To us as family child-care providers, the care and education of Minnesota's children isn't just a business opportunity. It is a vocation. We provide a supportive and loving environment for the children we serve, allowing parents to go to work without worry.
Today we face incredible challenges. As the families we work with struggle, so do we.
When state government shut down last summer, many of us were forced to decide whether to stay open without receiving Child Care Assistance Program (CCAP) payments or temporarily close our doors. A lot of us stayed open so that parents could keep working.
We needed to make a case to the state of Minnesota that CCAP funding was vital and necessary for all who received it. We needed a strong voice at the State Capitol. We joined together to ensure that the needs of children and their working parents were heard.
More recently, we read the Oct. 3 commentary "Too many questions on day care union." The authors, state Sens. David Hann and Mike Parry seemed puzzled by the question "what is the problem we're trying to solve?"
Well, to be honest, Senators, one of the most important problems we face is the fact that many at the Capitol aren't aware that there is a problem.
In forming a union, we seek to have a stronger voice as we advocate for one another and for the families we serve. We would have the opportunity to share our concerns more effectively as an industry.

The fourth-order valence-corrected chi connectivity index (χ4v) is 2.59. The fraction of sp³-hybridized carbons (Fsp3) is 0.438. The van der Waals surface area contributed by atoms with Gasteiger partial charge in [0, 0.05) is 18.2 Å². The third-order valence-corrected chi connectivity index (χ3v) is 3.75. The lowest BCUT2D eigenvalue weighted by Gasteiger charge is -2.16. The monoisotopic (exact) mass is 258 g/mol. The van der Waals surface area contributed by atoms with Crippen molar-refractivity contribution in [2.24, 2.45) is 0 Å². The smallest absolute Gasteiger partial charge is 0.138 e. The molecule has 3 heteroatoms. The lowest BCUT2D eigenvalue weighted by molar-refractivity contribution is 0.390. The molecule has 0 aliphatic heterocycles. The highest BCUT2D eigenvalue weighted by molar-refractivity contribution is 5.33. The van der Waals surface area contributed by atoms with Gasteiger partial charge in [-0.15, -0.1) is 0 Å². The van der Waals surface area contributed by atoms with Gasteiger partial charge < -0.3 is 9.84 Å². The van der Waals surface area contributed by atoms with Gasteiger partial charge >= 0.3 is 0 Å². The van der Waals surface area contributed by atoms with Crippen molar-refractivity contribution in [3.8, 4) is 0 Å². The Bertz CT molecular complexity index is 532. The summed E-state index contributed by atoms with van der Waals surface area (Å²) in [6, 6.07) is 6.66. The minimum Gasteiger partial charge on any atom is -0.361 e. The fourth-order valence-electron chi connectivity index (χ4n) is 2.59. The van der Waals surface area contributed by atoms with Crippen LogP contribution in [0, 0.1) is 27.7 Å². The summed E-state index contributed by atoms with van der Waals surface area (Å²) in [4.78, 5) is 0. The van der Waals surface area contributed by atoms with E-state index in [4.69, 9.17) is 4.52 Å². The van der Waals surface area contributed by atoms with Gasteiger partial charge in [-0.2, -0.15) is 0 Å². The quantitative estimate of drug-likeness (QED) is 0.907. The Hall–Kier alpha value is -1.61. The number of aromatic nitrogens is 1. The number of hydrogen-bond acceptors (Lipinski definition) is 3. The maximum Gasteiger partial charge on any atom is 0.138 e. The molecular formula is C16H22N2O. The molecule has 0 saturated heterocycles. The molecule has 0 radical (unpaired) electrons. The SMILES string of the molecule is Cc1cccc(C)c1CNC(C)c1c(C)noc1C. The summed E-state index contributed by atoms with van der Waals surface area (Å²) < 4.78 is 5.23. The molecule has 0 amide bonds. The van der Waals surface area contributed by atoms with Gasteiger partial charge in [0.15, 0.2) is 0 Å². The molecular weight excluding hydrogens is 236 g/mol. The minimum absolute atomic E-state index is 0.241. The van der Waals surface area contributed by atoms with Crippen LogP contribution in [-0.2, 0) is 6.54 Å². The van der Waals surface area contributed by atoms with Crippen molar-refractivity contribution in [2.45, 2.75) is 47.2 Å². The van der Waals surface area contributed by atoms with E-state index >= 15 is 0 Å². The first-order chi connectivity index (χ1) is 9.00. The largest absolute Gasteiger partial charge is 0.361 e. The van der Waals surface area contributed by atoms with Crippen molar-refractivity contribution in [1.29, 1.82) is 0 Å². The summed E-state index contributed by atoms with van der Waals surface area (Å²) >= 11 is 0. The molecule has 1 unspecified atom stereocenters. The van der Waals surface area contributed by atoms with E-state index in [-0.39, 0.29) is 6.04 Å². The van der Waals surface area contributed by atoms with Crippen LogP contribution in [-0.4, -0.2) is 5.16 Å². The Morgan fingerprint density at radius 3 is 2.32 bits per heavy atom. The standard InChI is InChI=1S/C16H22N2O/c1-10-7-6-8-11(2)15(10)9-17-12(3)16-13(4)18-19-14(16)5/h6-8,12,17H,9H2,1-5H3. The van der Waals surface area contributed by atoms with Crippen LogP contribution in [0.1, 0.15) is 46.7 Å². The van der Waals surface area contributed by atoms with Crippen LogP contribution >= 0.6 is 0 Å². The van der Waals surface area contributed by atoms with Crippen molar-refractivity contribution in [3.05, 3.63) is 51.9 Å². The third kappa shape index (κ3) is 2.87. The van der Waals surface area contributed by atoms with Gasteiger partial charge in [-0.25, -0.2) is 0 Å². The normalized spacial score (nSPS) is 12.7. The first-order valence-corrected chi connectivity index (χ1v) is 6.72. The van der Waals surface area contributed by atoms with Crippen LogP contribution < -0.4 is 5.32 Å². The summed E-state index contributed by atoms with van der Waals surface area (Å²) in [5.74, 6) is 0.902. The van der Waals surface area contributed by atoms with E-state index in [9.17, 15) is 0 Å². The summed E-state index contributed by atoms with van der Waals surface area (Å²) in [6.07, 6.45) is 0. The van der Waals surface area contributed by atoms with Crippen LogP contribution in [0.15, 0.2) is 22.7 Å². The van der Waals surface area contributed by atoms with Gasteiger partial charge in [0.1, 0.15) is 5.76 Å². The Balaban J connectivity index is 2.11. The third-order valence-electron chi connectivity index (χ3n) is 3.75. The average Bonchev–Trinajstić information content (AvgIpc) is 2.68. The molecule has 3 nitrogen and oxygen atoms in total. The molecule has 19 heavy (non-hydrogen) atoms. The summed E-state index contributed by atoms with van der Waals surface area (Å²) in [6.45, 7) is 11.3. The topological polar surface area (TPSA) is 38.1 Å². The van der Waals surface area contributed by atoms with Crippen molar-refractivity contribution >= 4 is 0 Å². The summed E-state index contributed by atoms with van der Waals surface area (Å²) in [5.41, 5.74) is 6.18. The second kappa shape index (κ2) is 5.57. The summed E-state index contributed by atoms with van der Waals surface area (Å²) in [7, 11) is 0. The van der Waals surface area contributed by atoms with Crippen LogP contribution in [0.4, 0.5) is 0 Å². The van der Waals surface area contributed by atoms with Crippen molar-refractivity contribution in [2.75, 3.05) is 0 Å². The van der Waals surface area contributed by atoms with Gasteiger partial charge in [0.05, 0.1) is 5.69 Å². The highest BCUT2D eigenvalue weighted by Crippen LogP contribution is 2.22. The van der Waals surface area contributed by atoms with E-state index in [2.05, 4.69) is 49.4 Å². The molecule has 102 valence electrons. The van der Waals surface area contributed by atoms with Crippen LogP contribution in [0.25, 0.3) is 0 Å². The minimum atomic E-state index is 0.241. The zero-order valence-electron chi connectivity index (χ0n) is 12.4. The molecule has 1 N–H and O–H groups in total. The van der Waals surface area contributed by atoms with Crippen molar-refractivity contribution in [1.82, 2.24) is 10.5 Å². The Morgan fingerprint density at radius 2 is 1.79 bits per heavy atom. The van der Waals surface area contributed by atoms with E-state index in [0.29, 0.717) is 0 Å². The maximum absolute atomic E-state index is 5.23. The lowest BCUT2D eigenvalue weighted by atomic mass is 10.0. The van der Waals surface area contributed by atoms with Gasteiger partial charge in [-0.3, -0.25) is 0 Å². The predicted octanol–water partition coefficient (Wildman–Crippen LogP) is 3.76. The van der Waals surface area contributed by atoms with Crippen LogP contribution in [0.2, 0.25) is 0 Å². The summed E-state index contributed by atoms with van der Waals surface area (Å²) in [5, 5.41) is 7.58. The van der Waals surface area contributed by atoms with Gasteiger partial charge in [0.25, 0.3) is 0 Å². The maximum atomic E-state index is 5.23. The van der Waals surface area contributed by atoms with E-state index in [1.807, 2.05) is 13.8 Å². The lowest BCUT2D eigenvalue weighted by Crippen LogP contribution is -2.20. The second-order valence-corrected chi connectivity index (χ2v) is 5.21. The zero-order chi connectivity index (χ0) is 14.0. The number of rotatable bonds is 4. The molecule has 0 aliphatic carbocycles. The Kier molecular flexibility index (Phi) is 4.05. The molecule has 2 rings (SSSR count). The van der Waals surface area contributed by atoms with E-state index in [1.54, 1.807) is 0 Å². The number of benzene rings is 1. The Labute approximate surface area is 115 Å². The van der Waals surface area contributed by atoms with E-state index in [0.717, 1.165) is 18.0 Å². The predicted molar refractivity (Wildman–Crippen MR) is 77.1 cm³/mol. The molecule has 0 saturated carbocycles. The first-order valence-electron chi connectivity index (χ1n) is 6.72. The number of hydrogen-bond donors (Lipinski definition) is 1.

We could ensure that the state, as a partner with us, is fully aware of the challenges we face as we continue to improve and standardize how we care for Minnesota's kids.
Strengthening and stabilizing our industry through increased training and quality standards will certainly move us in the right direction.
We're not politicians. While some are trying to make this about politics, we're invested in the children that we serve, not in partisan talking points.
This is about the kids -- about ensuring that we are able to provide the highest quality of care and early learning opportunities possible.
Family child-care providers throughout Minnesota should have a choice when it comes to forming a union. An executive order from the governor calling for a vote would allow everyone that choice without forcing them to do anything.
Once the decision is made -- by providers, through a vote-- then we can decide how to proceed together. Claims to the contrary are simply partisan attacks.
It is time to rise above partisanship and have an honest conversation about the care of Minnesota's children.
We're not just business owners. Yes, there is no doubt that we have responsibilities and take pride in having ownership in what we do.
We are invested in every child who walks through our doors, and we ensure they walk into an environment that is safe, nurturing and respectful.
Yes, we manage a lot -- from purchasing food and supplies, to making nutritious meals and snacks, to coordinating activities.
But we have a different bottom line: being able to continue to provide quality early learning and care that's good for children and good for their parents.
Forming a union will allow us to improve those operations and improve the care of Minnesota's children. We believe that our children deserve the very best.
By joining together with a network of other providers throughout the state, partnering with the state, we can make sure we continue to move in that direction.
We are strong alone, but even stronger together.
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Gwen French, of Maplewood, and Melissa Smith, of Prior Lake, are child-care providers.